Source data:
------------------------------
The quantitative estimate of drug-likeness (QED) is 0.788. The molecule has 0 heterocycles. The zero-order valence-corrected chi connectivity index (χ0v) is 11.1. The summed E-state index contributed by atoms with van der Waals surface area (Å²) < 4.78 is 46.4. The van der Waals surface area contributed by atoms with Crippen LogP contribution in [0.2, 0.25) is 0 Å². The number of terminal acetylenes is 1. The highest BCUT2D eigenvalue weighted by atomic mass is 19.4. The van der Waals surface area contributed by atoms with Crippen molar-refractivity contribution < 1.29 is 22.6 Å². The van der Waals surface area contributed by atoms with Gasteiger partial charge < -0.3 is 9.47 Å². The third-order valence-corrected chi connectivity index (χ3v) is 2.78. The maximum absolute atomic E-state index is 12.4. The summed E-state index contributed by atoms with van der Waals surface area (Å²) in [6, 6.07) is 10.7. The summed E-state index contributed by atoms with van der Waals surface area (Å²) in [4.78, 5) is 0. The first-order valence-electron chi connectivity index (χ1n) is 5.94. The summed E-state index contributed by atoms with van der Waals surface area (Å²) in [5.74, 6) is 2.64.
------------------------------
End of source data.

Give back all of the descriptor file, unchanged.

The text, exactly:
The quantitative estimate of drug-likeness (QED) is 0.788. The molecule has 0 heterocycles. The zero-order valence-corrected chi connectivity index (χ0v) is 11.1. The summed E-state index contributed by atoms with van der Waals surface area (Å²) < 4.78 is 46.4. The van der Waals surface area contributed by atoms with Crippen LogP contribution in [0.2, 0.25) is 0 Å². The number of terminal acetylenes is 1. The highest BCUT2D eigenvalue weighted by atomic mass is 19.4. The van der Waals surface area contributed by atoms with Crippen molar-refractivity contribution < 1.29 is 22.6 Å². The van der Waals surface area contributed by atoms with Gasteiger partial charge < -0.3 is 9.47 Å². The third-order valence-corrected chi connectivity index (χ3v) is 2.78. The maximum absolute atomic E-state index is 12.4. The summed E-state index contributed by atoms with van der Waals surface area (Å²) in [6, 6.07) is 10.7. The summed E-state index contributed by atoms with van der Waals surface area (Å²) in [4.78, 5) is 0. The first-order valence-electron chi connectivity index (χ1n) is 5.94. The summed E-state index contributed by atoms with van der Waals surface area (Å²) in [5.74, 6) is 2.64.